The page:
Meath credit union withdraws complaint against Davy


A CO MEATH Credit Union has withdrawn its complaint to the Financial Services Ombudsman over investments provided by Davy Stockbrokers, even though the ombudsman Joe Meade found in its favour last year.

Enfield Credit Union has instead decided to accept a new investment product offered by Davy, which is aimed at covering the losses incurred by up to 149 credit unions from investment bonds bought from the stockbrokers before the collapse in global markets.

The credit unions affected have until today to tell Davy whether they accept the compromise deal negotiated between the company and the Irish League of Credit Unions in May.

The decision by Enfield to drop its case with the ombudsman, who had ordered Davy to buy back at face value €500,000 of bonds it sold to the credit union, may encourage others to back the deal.

Under the terms of the agreement, Davy will place €35 million in an "investment instrument" with a leading Irish financial institution with a view to earning enough money over a period of up to 10 years to cover the losses which have been incurred to date by credit unions.

The credit unions bought €180 million worth of bonds from Davy over the past four years.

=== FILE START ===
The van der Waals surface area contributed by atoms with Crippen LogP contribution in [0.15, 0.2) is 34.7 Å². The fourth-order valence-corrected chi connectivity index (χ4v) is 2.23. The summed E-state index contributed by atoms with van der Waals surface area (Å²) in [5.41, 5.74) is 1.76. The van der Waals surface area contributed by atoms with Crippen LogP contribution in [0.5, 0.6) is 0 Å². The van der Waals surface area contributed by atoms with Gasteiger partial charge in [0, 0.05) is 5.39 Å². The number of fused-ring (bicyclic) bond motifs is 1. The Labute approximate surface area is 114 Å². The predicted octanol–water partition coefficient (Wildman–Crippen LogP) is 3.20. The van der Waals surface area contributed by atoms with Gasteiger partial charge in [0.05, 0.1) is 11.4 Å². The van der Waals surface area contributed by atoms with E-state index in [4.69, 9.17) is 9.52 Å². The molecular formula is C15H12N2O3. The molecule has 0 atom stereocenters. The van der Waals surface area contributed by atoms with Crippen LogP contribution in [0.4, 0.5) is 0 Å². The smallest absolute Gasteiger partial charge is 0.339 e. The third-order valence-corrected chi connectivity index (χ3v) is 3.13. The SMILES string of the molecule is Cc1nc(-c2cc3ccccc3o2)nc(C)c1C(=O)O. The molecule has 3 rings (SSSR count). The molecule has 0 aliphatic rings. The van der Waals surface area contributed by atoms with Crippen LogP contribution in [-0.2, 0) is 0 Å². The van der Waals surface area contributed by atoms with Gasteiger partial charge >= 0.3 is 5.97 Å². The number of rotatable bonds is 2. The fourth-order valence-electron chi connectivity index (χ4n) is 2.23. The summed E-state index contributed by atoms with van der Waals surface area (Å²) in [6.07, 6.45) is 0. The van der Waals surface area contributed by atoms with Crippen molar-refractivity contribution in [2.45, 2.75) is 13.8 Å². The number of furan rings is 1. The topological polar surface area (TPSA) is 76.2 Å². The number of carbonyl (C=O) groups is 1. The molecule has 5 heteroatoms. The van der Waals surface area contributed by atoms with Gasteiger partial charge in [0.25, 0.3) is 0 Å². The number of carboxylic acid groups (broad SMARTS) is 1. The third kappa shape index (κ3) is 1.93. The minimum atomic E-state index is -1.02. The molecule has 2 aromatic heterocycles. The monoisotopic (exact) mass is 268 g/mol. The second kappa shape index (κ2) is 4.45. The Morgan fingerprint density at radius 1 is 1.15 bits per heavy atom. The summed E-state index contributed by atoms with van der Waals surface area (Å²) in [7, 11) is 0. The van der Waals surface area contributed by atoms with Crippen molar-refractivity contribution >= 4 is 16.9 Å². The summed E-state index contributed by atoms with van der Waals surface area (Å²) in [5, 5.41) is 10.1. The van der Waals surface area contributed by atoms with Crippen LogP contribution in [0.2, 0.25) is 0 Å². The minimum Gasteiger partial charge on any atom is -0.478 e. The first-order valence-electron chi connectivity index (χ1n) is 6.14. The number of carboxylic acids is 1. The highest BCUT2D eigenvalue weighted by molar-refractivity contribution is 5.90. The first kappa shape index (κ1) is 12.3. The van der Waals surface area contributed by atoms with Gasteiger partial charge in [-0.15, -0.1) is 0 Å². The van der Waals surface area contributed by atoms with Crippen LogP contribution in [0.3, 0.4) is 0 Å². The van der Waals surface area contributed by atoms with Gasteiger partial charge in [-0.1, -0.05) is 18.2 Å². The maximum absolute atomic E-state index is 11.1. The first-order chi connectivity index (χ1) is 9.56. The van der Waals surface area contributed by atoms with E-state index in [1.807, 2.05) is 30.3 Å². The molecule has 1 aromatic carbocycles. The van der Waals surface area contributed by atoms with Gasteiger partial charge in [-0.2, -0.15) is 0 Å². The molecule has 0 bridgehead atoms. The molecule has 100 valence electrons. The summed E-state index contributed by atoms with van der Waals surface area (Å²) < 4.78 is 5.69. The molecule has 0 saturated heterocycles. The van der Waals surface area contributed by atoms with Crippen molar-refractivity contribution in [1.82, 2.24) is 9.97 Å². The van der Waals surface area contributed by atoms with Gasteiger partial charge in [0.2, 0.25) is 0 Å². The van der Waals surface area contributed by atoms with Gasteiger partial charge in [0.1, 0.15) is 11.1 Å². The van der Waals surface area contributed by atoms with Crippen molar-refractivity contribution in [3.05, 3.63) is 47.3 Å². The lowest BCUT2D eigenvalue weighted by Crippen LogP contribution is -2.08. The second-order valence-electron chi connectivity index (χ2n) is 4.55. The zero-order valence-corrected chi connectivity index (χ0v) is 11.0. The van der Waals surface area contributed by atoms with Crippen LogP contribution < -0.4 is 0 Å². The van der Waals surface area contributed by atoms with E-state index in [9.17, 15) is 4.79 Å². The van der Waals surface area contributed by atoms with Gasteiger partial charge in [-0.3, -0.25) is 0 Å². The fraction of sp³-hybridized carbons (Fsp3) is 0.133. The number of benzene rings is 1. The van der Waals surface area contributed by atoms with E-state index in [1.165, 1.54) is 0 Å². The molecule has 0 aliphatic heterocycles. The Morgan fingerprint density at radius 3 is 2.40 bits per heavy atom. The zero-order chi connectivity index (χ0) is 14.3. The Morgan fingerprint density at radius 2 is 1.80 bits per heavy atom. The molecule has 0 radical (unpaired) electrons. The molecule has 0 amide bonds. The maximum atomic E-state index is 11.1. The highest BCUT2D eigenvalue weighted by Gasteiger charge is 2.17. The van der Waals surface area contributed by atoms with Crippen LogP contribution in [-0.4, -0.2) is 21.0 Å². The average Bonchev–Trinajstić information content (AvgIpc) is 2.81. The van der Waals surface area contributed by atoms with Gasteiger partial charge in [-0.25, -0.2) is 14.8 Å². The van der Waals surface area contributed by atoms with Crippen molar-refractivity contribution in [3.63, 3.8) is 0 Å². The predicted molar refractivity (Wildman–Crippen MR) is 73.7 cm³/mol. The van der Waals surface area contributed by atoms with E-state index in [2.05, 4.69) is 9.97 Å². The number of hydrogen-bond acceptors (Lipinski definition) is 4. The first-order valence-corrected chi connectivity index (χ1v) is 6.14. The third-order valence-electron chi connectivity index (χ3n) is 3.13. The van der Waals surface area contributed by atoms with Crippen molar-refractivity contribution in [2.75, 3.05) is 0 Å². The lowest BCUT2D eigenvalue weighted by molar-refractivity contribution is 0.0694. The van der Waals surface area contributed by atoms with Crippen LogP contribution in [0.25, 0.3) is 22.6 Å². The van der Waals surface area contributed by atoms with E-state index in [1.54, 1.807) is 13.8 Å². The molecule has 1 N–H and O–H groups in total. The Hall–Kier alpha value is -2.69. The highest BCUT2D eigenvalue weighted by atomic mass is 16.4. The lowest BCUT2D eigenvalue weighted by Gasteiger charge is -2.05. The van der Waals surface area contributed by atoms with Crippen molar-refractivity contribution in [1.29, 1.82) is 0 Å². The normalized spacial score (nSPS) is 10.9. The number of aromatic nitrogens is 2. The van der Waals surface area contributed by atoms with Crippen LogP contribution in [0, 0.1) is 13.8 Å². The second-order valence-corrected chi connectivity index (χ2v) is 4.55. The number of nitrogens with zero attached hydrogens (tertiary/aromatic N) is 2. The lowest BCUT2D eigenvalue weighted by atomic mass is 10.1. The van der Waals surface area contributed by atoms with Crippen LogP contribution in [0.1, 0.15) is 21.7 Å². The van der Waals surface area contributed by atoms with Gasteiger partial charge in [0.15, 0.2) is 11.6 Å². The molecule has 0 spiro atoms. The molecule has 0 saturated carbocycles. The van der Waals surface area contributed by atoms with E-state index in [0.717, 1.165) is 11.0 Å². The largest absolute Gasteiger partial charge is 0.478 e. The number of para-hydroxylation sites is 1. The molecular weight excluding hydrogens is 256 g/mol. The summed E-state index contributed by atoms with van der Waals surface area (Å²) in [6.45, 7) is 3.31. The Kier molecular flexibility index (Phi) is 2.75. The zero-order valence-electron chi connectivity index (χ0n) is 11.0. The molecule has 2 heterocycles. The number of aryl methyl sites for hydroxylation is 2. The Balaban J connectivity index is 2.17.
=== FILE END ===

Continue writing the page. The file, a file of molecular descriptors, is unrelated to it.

These have lost up to 40 per cent of their value, leaving many of the institutions nursing heavy losses.

Davy insists it did nothing wrong, but up to five credit unions took legal action, alleging misselling of the bonds.

Under the deal originally negotiated, Davy had the right to buy back the bonds at any time. If the markets recover, it could recoup the €35 million.

In subsequent talks, however, it has agreed to share the proceeds of any recovery over €25 million.

This concession appears to have encouraged greater support for the deal. A spokesman for Davy said yesterday a "critical mass" of support had already been reached even before today's deadline.

In a short statement issued in response to queries from The Irish Times, Davy last night announced that Enfield was accepting its enhanced proposal and was withdrawing its complaint to the ombudsman.

It said both parties were pleased that the matter was "drawing to a close".

Last week, the High Court reserved judgment on a challenge taken by Davy stockbrokers against the ombudsman's decision in the Enfield case.

Despite the credit union's decision to withdraw the complaint, Mr Justice Peter Charleton is expected to give his judgment in this case as planned at the end of the month.

Mr Meade declined to comment on Enfield Credit Union's volte face on the matter, but said he was awaiting the judgment of the High Court.